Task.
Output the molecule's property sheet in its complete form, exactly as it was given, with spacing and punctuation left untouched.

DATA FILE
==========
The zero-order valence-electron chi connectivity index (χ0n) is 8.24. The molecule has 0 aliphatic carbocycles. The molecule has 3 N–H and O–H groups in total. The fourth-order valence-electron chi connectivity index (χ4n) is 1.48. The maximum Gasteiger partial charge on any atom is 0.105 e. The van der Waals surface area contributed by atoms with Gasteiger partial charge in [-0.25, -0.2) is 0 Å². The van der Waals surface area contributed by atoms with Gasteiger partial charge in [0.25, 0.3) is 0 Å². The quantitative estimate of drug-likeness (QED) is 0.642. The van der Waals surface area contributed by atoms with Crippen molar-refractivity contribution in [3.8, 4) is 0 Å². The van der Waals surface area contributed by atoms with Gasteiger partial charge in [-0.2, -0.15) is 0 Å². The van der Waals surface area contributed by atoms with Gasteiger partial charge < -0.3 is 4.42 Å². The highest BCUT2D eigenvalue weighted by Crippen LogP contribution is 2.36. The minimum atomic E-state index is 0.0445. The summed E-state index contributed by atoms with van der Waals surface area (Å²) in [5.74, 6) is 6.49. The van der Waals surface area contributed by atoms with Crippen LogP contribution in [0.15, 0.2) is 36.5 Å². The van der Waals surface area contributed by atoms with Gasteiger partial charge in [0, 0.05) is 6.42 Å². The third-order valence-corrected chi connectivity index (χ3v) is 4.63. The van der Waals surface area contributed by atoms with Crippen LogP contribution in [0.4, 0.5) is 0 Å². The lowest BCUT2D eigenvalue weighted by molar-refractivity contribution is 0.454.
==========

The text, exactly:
The zero-order valence-electron chi connectivity index (χ0n) is 8.24. The molecule has 0 aliphatic carbocycles. The molecule has 3 N–H and O–H groups in total. The fourth-order valence-electron chi connectivity index (χ4n) is 1.48. The maximum Gasteiger partial charge on any atom is 0.105 e. The van der Waals surface area contributed by atoms with Gasteiger partial charge in [-0.25, -0.2) is 0 Å². The van der Waals surface area contributed by atoms with Gasteiger partial charge in [0.25, 0.3) is 0 Å². The quantitative estimate of drug-likeness (QED) is 0.642. The van der Waals surface area contributed by atoms with Crippen molar-refractivity contribution in [3.8, 4) is 0 Å². The van der Waals surface area contributed by atoms with Gasteiger partial charge in [-0.2, -0.15) is 0 Å². The van der Waals surface area contributed by atoms with Gasteiger partial charge < -0.3 is 4.42 Å². The highest BCUT2D eigenvalue weighted by Crippen LogP contribution is 2.36. The minimum atomic E-state index is 0.0445. The summed E-state index contributed by atoms with van der Waals surface area (Å²) in [5.74, 6) is 6.49. The van der Waals surface area contributed by atoms with Crippen LogP contribution in [0.15, 0.2) is 36.5 Å². The van der Waals surface area contributed by atoms with Gasteiger partial charge in [0, 0.05) is 6.42 Å². The third-order valence-corrected chi connectivity index (χ3v) is 4.63. The van der Waals surface area contributed by atoms with Crippen LogP contribution in [0.4, 0.5) is 0 Å². The lowest BCUT2D eigenvalue weighted by molar-refractivity contribution is 0.454.